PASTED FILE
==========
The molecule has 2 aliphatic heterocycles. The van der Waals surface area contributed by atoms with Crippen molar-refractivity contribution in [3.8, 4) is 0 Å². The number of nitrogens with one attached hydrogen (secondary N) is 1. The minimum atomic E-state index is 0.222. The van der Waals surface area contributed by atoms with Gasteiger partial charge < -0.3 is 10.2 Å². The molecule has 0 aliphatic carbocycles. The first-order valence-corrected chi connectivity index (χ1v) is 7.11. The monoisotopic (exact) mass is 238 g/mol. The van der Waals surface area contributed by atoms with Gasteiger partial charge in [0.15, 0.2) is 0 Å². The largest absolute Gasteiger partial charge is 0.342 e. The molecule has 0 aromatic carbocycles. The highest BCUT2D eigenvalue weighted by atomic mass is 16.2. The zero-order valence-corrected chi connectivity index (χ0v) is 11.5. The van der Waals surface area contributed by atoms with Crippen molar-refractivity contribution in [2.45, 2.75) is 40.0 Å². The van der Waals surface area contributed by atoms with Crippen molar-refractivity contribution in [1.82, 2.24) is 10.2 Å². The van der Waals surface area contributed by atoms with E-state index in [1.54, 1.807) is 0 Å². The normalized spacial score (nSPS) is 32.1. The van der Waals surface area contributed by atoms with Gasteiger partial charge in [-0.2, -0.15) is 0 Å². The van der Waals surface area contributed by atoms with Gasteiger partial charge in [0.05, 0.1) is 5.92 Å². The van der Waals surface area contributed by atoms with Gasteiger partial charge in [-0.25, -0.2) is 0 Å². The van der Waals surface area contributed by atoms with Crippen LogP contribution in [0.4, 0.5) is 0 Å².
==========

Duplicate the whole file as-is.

The molecule has 2 aliphatic heterocycles. The van der Waals surface area contributed by atoms with Crippen molar-refractivity contribution in [3.8, 4) is 0 Å². The number of nitrogens with one attached hydrogen (secondary N) is 1. The minimum atomic E-state index is 0.222. The van der Waals surface area contributed by atoms with Gasteiger partial charge < -0.3 is 10.2 Å². The molecule has 0 aliphatic carbocycles. The first-order valence-corrected chi connectivity index (χ1v) is 7.11. The monoisotopic (exact) mass is 238 g/mol. The van der Waals surface area contributed by atoms with Gasteiger partial charge in [0.15, 0.2) is 0 Å². The largest absolute Gasteiger partial charge is 0.342 e. The molecule has 0 aromatic carbocycles. The highest BCUT2D eigenvalue weighted by atomic mass is 16.2. The zero-order valence-corrected chi connectivity index (χ0v) is 11.5. The van der Waals surface area contributed by atoms with Crippen molar-refractivity contribution in [2.45, 2.75) is 40.0 Å². The van der Waals surface area contributed by atoms with Crippen molar-refractivity contribution in [1.82, 2.24) is 10.2 Å². The van der Waals surface area contributed by atoms with E-state index in [1.54, 1.807) is 0 Å². The normalized spacial score (nSPS) is 32.1. The van der Waals surface area contributed by atoms with Gasteiger partial charge in [-0.2, -0.15) is 0 Å². The van der Waals surface area contributed by atoms with Gasteiger partial charge in [0.05, 0.1) is 5.92 Å². The van der Waals surface area contributed by atoms with Gasteiger partial charge in [-0.25, -0.2) is 0 Å². The van der Waals surface area contributed by atoms with Crippen LogP contribution in [0.4, 0.5) is 0 Å².